Nebraska readers are likely well aware of the recent Los Angeles car crash that took the life of “Fast and Furious” franchise star Paul Walker. What is perhaps less well-known is that the 2005 Porsche Carrera GT Walker was riding in that day has been described as “dangerous” and very difficult to drive.
Early reports on the Walker accident place his longtime financial manager and friend at the wheel. The driver apparently lost control of the Carrera and struck a tree, which caused the car to catch on fire. The Carrera was reportedly developed by Porsche to rival the much more expensive Ferrari Enzo for the world’s fastest car title. The Carrera cost $450,000 new and had a 610 horsepower V10 engine, and there were less than 1,300 manufactured.
A Porsche test driver and world rally champion told Drive magazine that it was the first car in his life that he felt “scared” to drive. The concept for the car had been unveiled in 2000 at the motor show in Paris, but had been delayed because the test driver said that the power level in the car would be unmanageable for ordinary drivers.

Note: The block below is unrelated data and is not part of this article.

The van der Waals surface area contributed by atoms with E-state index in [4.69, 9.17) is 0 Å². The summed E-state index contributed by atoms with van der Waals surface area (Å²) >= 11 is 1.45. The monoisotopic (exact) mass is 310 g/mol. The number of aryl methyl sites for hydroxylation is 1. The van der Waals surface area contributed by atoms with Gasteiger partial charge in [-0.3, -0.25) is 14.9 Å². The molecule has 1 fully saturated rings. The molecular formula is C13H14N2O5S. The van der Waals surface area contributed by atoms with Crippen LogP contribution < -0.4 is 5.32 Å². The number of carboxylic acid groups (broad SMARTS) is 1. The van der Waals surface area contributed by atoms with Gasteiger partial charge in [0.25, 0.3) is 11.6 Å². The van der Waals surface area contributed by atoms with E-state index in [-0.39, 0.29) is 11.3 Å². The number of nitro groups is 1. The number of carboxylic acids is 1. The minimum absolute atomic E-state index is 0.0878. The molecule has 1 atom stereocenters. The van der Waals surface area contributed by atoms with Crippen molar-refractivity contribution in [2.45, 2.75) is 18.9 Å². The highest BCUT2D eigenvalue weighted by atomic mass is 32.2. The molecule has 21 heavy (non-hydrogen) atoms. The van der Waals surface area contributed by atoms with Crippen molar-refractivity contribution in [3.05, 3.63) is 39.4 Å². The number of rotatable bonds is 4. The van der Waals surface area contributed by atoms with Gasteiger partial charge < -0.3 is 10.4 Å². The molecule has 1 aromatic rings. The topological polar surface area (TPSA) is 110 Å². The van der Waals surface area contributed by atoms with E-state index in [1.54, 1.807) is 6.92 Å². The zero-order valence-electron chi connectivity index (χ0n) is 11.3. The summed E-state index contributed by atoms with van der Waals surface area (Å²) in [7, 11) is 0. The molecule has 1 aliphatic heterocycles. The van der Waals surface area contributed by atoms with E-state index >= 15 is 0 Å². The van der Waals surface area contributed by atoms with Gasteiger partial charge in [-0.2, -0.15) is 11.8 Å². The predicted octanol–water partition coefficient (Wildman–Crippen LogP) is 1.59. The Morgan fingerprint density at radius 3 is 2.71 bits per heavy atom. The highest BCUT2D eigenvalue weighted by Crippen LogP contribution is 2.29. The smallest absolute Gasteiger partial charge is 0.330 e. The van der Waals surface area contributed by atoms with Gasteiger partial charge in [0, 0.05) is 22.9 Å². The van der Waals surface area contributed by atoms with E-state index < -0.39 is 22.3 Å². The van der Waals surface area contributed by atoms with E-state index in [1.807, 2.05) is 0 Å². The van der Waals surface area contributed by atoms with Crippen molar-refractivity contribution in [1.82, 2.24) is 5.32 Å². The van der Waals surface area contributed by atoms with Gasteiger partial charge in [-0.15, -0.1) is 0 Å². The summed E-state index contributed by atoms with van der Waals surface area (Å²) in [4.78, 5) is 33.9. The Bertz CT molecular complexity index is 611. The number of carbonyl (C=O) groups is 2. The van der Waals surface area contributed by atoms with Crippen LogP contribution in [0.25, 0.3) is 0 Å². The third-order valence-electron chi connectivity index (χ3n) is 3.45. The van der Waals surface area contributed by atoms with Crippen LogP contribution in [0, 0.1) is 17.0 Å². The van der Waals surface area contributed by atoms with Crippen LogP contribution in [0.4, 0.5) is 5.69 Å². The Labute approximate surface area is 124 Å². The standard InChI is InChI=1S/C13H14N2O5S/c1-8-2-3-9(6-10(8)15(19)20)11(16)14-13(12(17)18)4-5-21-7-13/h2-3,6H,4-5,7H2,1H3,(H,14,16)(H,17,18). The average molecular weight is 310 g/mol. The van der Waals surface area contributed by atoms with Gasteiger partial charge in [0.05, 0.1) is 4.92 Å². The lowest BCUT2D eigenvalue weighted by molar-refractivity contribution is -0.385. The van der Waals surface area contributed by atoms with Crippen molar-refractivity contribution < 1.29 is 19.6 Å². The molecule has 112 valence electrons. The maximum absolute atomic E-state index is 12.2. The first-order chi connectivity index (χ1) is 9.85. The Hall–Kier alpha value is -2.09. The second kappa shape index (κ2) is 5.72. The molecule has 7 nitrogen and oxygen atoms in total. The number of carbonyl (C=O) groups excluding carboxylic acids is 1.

In 2005, Jay Leno, known as an adept mechanic and driver, drove a Carrera GT on the Talladega track and spun out of control, an unusual event for a driver of Leno’s caliber. There had also been a fatal Carrera GT crash in 2006 at the California Speedway. The case, which settled out of court for $4.5 million, fueled opinions that Porsche had designed a particularly deadly vehicle because it does not have electronic stability control.
When a car is dangerous, it is most often caused by a manufacturing defect rather than by design. Whatever the cause, when a defect in a car causes an accident that results in severe injuries or death, the manufacturer may be held liable. A Nebraska personal injury attorney may be able to obtain a substantial settlement from an auto manufacturer on behalf of an accident victim or class of victims if it can be proven that the manufacturer knowingly released a dangerous car onto the market.
Source: Forbes, “Pro Drivers, Jay Leno Also Struggled With The Porsche That Killed Paul Walker,” Hannah Elliott, Dec. 3, 2013